The Canadian Cancer Society has awarded a $1.2 million grant to a Hamilton doctor for his work on radiation therapy for people with inoperable early-stage lung cancer.

The Impact Grant allows Dr. Anand Swaminath, a radiation oncologist at Juravinski Cancer Centre, to lead a clinical trial comparing two different types of radiation therapy for lung cancer.

The trial will study the effectiveness of each type of radiation in shrinking tumours and decreasing side effects, as well as increasing chances of survival and quality of life for patients.

Luba Slatkovska, Senior Manager of Research at the Canadian Cancer Society, says the two types of radiation and their effectiveness in treating lung cancer have never been compared in a large clinical trial. Stereotactic radiation uses advanced imaging techniques to deliver precise intense doses of radiation in fewer treatments, while conventional radiation therapy delivers lower doses in more frequent treatments.

"The reason why it's important to do these clinical trials is because the oncologists out there don't really know which of the treatments is better," said Slatkovska. "When you end up having results in a trial like this, you can more confidently say Therapy A is better than Therapy B."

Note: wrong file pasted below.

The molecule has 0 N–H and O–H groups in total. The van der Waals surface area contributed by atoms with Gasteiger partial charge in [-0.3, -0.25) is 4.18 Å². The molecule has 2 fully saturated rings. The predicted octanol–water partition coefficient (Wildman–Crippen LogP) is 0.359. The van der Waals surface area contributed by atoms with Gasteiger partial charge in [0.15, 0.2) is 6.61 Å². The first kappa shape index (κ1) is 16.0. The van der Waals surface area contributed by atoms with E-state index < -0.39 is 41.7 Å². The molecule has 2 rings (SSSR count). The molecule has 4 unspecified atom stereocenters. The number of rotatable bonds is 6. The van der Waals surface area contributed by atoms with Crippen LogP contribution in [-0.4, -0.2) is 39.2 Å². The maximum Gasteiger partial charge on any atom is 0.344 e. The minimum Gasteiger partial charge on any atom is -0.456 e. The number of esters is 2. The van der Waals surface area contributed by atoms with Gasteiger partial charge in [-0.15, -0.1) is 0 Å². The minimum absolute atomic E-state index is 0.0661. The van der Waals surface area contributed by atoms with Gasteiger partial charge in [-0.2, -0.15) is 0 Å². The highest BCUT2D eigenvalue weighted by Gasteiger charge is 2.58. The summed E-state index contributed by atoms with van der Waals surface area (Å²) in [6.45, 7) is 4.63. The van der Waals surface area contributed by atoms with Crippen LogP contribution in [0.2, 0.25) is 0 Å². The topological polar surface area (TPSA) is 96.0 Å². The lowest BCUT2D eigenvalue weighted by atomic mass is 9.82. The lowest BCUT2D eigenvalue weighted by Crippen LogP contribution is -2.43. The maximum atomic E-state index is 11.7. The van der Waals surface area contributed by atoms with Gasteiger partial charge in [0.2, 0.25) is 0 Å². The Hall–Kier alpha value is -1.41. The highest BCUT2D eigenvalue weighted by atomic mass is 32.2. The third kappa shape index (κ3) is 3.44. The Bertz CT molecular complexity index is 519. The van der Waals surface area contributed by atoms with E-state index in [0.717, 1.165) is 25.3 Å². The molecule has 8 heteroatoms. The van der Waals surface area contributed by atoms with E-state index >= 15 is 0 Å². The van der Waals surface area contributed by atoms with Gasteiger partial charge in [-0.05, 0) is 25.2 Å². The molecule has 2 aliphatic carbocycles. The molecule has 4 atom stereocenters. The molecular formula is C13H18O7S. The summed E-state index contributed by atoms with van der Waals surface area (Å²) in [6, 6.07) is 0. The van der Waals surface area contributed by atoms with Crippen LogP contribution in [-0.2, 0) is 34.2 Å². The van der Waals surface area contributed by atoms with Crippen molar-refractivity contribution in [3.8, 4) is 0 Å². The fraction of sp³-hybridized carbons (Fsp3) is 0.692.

She also said that standard radiation treatment is effective 50-70% of the time, while stereotactic radiation therapy is effective 85-90% of the time but can have very serious side effects in some instances.

Stereotactic therapy is not as prevalent in Canada because it requires more technical expertise and training, but if the trial proves it is the superior treatment, it may become the preferred method.

"This clinical trial will provide evidence that will help oncologists in our health care system - and not just in Canada, but around the world," said Slatkovska.

Dr. Swaminath, who is also Assistant Professor for the Department of Oncology at McMaster University, says the Canadian Cancer Society's grant will provide researchers with the time and resources needed to determine the therapy's effectiveness.

This grant is one of the eleven new Impact Grants awarded by Canadian Cancer Society for a total value of more than $13 million. Slatkovska said the program is designed to provide stable funding for research that often struggles to move forward when it is insufficiently funded.